The Eddie Album

Ed Hale The Eddie album CD cover
The first ED HALE album was released on the independent record label Alarming Talent Records when Hale, who went by the name Eddie Darling then, was 17 years old and still in high school. The album was simply titled EDDIE. Hale was discovered by pop-music historian and critic Murray Silver—author of the Great Balls of Fire Jerry Lee Lewis Story book and movie who had started a small record label in the burgeoning Atlanta music scene. Though it is clear now, looking back there was no way one could predict the many stylistic roads Hale would travel down throughout his career as a recording artist. Described as a musical Picasso he is known for creating entirely different landscapes, little worlds each unique and special, with each new album he releases. More like movies than music albums. Some fans find it difficult to keep up with Hale’s voracious appetite for exploring different musical styles.
It may be due to the fact that Hale was still in his teens, new to the business, and under the guidance of heavy-handed executives and the pressures of the business, but the Eddie album did not foreshadow the style-surfing of Hale’s future work with jangly-pop college rock darlings BROKEN SPECTACLES, nor his later world-music forays with his current group TRANSCENDENCE. It did not indicate Hale would over the course of three years steer from middle-eastern and Brasilian music on Rise and Shine, to heavy commercial alt-rock on Sleep With You, to garage-pop and indie-rock on Nothing is Cohesive. The Eddie Album is a relatively consistent work. The influences are easy to spot, the Beatles, T. Rex, Dylan, though it is also slightly marred by when it was recorded. The music of the eighties had a very distinct sound, and this album was no exception.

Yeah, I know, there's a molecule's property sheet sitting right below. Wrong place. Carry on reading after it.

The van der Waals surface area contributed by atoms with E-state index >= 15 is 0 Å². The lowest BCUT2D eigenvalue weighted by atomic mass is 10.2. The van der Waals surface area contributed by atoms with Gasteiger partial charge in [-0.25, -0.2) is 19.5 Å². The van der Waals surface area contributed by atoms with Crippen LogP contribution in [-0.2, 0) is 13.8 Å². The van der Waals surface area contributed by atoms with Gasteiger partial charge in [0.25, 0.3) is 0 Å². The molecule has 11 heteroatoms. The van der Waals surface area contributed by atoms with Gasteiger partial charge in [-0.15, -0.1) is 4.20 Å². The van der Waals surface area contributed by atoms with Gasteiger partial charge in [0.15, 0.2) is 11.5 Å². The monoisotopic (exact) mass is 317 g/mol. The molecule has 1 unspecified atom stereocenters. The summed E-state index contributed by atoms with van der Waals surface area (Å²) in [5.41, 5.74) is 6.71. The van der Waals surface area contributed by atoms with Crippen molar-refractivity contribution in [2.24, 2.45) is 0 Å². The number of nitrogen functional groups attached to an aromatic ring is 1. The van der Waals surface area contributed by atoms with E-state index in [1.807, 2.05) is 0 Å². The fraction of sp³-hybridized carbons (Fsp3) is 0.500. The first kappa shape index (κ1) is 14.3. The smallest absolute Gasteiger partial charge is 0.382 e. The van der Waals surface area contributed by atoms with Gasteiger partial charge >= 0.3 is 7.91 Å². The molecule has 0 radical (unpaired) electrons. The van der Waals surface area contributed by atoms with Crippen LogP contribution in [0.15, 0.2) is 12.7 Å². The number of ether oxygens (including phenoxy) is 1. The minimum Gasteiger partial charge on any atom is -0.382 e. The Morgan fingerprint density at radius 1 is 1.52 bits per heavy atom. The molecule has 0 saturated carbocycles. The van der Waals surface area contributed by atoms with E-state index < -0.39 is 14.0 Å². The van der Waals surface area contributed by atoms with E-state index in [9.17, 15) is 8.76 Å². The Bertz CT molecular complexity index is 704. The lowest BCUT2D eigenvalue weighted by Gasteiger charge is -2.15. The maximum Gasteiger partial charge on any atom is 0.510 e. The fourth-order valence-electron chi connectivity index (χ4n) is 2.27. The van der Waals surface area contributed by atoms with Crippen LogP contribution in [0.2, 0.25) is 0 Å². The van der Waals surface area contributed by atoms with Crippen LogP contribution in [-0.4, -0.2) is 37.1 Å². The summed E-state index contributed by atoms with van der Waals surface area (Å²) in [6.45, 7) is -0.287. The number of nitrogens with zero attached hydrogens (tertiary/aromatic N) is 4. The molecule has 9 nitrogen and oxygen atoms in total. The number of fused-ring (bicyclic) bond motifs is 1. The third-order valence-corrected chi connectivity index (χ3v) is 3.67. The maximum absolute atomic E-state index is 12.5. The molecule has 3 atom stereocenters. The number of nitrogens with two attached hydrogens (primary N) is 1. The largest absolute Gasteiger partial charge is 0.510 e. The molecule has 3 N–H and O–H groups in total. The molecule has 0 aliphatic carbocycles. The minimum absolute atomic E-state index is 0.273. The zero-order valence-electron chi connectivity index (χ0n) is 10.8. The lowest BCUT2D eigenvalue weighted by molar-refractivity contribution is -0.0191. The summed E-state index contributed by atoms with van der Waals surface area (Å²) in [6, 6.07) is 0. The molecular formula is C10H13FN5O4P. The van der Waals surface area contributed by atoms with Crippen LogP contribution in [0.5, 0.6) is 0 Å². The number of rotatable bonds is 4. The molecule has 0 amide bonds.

For those searching for the quintessential starting point of the Ed Hale sound and story, the EDDIE album is it. It is moody, dreamy, bouncy, romantic 80’s euro-pop. His voice is soft and whispery, neither matured nor fully developed, he was often compared to a young Marc Bolan or David Bowie. He comes off like an innocent but daring young Casanova, ambitious and romantic, and a touch too cheeky. But the album is filled with catchy melodies that fans would soon come to expect. Raw passion, plenty of lust, and teenage emotion and angst.
Lush, orchestral production, and punchy eighties beats are the focus of this ten song disc. Standout tracks on the newly re-mastered release include She Says You’re the One, and You and Me. There is a yearning in both songs which is touching and poignant and similar to many songs Hale would write and record on future albums. Then there are the hints of what would soon be a trademark song style that he would explore deeper in Broken Spectacles — the anthemic and operatic long-song form in the likes of I’m Not Crazy, in which he ominously pleads “I’m not crazy/but I’m on my way.” It features an intriguing orchestral break in the middle of the song. Very Bowie, Elton John. Depending on whom you ask. Just Don’t Matter At All finds the artist waxing philosophic on growing up with a characteristic Beatlesque sing-a-long multi-voiced outro.
There is the misogynist dance-club hit Since I lost You which was all the rage in the dance clubs of Atlanta in the summer of ’89 which Hale still claims to prefer to forget, and the ego-infested rocker Obsession with Hale chanting “I’m the solution to all this talk about revolution” in the chorus with hubris typical of an American teenager, a super-hero confidence theme that dominated the lyrics of his early records; until the middle period of his Broken Spectacles work when his songs became more introspective and pensive, taking on an a nearly nihilistic and self-deprecating nature.
Ed Hale’s Eddie album is a classic for collectors of his work, but not a classic album. One can clearly hear the singer still developing and searching for a sound of his own. And the album as a whole is a much simpler transparent work than what we are used to by this point. But there are however four must-haves on the album: the aforementioned You and me, She says you’re the one, I’m not crazy, and Just don’t matter at all. These songs are classic Ed Hale and say much about what was to come. The purity, passion, and raw romanticism of each still bring goosebumps and a skip of the heart.